Matis M, Axelrod JD. Regulation of PCP by the fat signaling pathway. Genes Dev. 2013:2207–20.
Sokol SY. Spatial and temporal aspects of Wnt signaling and planar cell polarity during vertebrate embryonic development. Semin Cell Dev Biol. 2015;42:78–85.
de Vreede G, Schoenfeld JD, Windler SL, Morrison H, Lu H, Bilder D. The scribble module regulates retromer-dependent endocytic trafficking during epithelial polarization. Development. 2014;141:2796–802.
Siller KH, Doe CQ. Spindle orientation during asymmetric cell division. Nat Cell Biol. 2009;11:365–74.
di Pietro F, Echard A, Morin X. Regulation of mitotic spindle orientation: an integrated view. EMBO Rep. 2016;17:1106–30.
Kulukian A, Fuchs E. Spindle orientation and epidermal morphogenesis. Philos Trans R Soc Lond Ser B Biol Sci. 2013;368:20130016.
Bergstralh DT, Haack T, St Johnston D. Epithelial polarity and spindle orientation: intersecting pathways. Philos Trans R Soc Lond Ser B Biol Sci. 2013;368:20130291.
Maekawa H, Schiebel E. CLIP-170 family members: a motor-driven ride to microtubule plus ends. Dev Cell. 2004;6:746–8.
Galjart N. CLIPs and CLASPs and cellular dynamics. Nat Rev Mol Cell Biol. 2005;6:487–98.
Kardon JR, Vale RD. Regulators of the cytoplasmic dynein motor. Nat Rev Mol Cell Biol. 2009;10:854–65.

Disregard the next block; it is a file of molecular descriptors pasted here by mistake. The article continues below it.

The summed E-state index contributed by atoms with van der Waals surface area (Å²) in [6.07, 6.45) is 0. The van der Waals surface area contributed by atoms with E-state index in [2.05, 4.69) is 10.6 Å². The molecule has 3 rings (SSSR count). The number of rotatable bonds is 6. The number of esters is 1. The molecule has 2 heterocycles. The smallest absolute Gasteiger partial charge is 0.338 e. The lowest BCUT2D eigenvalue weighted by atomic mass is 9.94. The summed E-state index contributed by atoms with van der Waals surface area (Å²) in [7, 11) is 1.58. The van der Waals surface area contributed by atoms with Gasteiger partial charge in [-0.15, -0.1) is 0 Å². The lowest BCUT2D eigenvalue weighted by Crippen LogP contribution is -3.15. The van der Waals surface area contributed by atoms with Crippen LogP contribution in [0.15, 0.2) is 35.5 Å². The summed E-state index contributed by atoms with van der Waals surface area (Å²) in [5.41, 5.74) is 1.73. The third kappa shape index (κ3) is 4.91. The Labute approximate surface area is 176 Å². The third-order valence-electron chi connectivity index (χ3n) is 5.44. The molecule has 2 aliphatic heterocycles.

Bulgakova NA, Knust E. The crumbs complex: from epithelial-cell polarity to retinal degeneration. J Cell Sci. 2009;122:2587–96.
Rodriguez-Boulan E, Macara IG. Organization and execution of the epithelial polarity programme. Nat Rev Mol Cell Biol. 2014;15:225–42.
Takeichi M. The cadherin superfamily in neuronal connections and interactions. Nat Rev Neurosci. 2007;8:11–20.
Scholz N, Gehring J, Guan C, Ljaschenko D, Fischer R, Lakshmanan V, et al. The adhesion GPCR Latrophilin/CIRL shapes mechanosensation. Cell Rep The Authors. 2015;11:866–74.
Takai Y, Irie K, Shimizu K, Sakisaka T, Ikeda W. Nectins and nectin-like molecules: roles in cell adhesion, migration, and polarization. Cancer Sci. 2003;94:655–67.
Poliak S, Peles E. The local differentiation of myelinated axons at nodes of Ranvier. Nat Rev Neurosci. 2003;4:968–80.
Banerjee S, Sousa AD, Bhat MA. Organization and function of septate junctions: an evolutionary perspective. Cell Biochem Biophys. 2006;46:65–77.
Chou H, Pruitt MM, Bastin BR, Schneider SQ. A transcriptional blueprint for a spiral-cleaving embryo. BMC Genomics. 2016;17:552.
Pruitt MM, Letcher EJ, Chou HC, Bastin BR, Schneider SQ. Expression of the wnt gene complement in a spiral-cleaving embryo and trochophore larva. Int J Dev Biol. 2014;58:563–73.
Bastin BR, Chou H-C, Pruitt MM, Schneider SQ. Structure, phylogeny, and expression of the frizzled-related gene family in the lophotrochozoan annelid Platynereis dumerilii. EvoDevo. 2015;6:37.
Grabherr MG, Haas BJ, Yassour M, Levin JZ, Thompson DA, Amit I, et al. Full-length transcriptome assembly from RNA-Seq data without a reference genome. Nat Biotechnol. 2011;29:644–52.